After the train arrived in Portland, our car would be uncoupled from the Portland train, and joined near the rear of the Portland-Boston express train, a nonstop run to Boston. During the Portland stop, a concessionaire would board the car with a cart selling sandwiches, cold drinks, potato chips, ice cream and pastries. You normally would have a choice of egg salad, ham salad, ham and cheese and sliced turkey sandwiches. Lemonade, Orangeade, cola and milk to drink. Pastry products would consist of doughnuts, turnovers, cream rolls, whoopee pies and brownies.

The Portland-Boston express was a Boston and Maine Railroad train. It would feature a powerful steam locomotive, number 564. Two baggage cars, a railway express-postal car and five other cars. The lead car was a club car that featured dining and beverages. Then there were four passenger cars. It would average 60 miles an hour. The Portland station was a magnificent station. It had a large tower with a clock, waiting room, restaurant, restrooms with shoe-shining privileges. There were about six racks under a dome roof with incoming and outgoing trains. After hearing the conductor say "All aboard," the next stop was Boston.

The train started to move slowly and gradually picked up speed. As I looked out the window to the railyards and the buildings of Portland, I felt excited with the speed of the train as it whizzed by Maine depots and the cities of Biddeford-Saco, and then the beach area of Maine's most popular tourist area, Old Orchard Beach, with its carnival rides in the background. Then on to Kennebunk and Wells, the last two Maine depots. The train headed north to Dover, N.H., where it roared throug the middle of town with its steam whistle blowing and headed to the southern portion of countryside New Hampshire, toward the Massachusetts border.

I noticed that we had passed Haverhill and all of a sudden there were the bricks of the Lawrence mills. The conductor would come down the aisles of the passenger cars and speak in a high voice. "Boston coming up in 30 minutes, club car closing in 20 minutes." This would give you plenty of time to gather your belongings and luggage, even time for that last snack before reaching Boston.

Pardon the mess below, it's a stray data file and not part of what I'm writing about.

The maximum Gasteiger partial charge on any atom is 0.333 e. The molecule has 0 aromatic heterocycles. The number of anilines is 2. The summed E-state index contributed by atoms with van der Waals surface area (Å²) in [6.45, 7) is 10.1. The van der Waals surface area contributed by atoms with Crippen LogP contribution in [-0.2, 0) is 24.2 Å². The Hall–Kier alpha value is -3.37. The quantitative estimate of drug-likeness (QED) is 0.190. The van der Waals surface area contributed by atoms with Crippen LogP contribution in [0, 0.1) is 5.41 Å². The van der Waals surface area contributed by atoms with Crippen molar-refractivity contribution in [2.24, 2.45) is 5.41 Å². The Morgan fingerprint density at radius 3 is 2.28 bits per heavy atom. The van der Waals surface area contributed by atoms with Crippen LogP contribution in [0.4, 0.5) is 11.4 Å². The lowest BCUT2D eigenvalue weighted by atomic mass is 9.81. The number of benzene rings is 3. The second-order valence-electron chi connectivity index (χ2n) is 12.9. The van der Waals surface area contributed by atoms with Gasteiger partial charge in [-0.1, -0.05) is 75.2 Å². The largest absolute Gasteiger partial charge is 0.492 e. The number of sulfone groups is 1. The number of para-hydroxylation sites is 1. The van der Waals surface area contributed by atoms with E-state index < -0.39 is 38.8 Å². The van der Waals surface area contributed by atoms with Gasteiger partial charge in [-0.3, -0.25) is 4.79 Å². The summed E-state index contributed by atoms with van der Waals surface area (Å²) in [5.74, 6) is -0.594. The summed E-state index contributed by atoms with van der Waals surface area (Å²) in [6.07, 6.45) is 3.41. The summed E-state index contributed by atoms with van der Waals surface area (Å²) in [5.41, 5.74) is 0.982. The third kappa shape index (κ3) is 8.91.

As we approached North Station in Boston, the tracks widened, with other passenger trains coming into and leaving the station. When the train stopped, we got our luggage with the help of a porter and got off the car, where the conductor was standing to help passengers off. As I jumped from the steps to the ground, I said to the conductor, "Nice ride," and he smiled back at me with a "Thanks." As we walked down the ramp toward the entrance to North Station, there was my uncle waiting to greet us and give us a ride to his home in Lexington.

I turned and looked back to the railyard, my first thought was that I could not wait for the return trip to Rockland.

The last corsair

The last U.S. Navy Corsair was flown by British trainee pilots out of the Navy Air Base in Rockland Aug. 25, 1945. At the training base, the pilots would complete their assignment of taking off and landing on aircraft carriers and short runways. On Aug. 27, Japan surrendered to the United States, thus ending the long, brutal war against the United States and Allied forces.

On Sept. 2, Gen. Douglas MacArthur accepted the surrender on the battleship USS Missouri on behalf of the United States and Allies. I was 11 years old. To me, it meant my brothers would soon be coming home.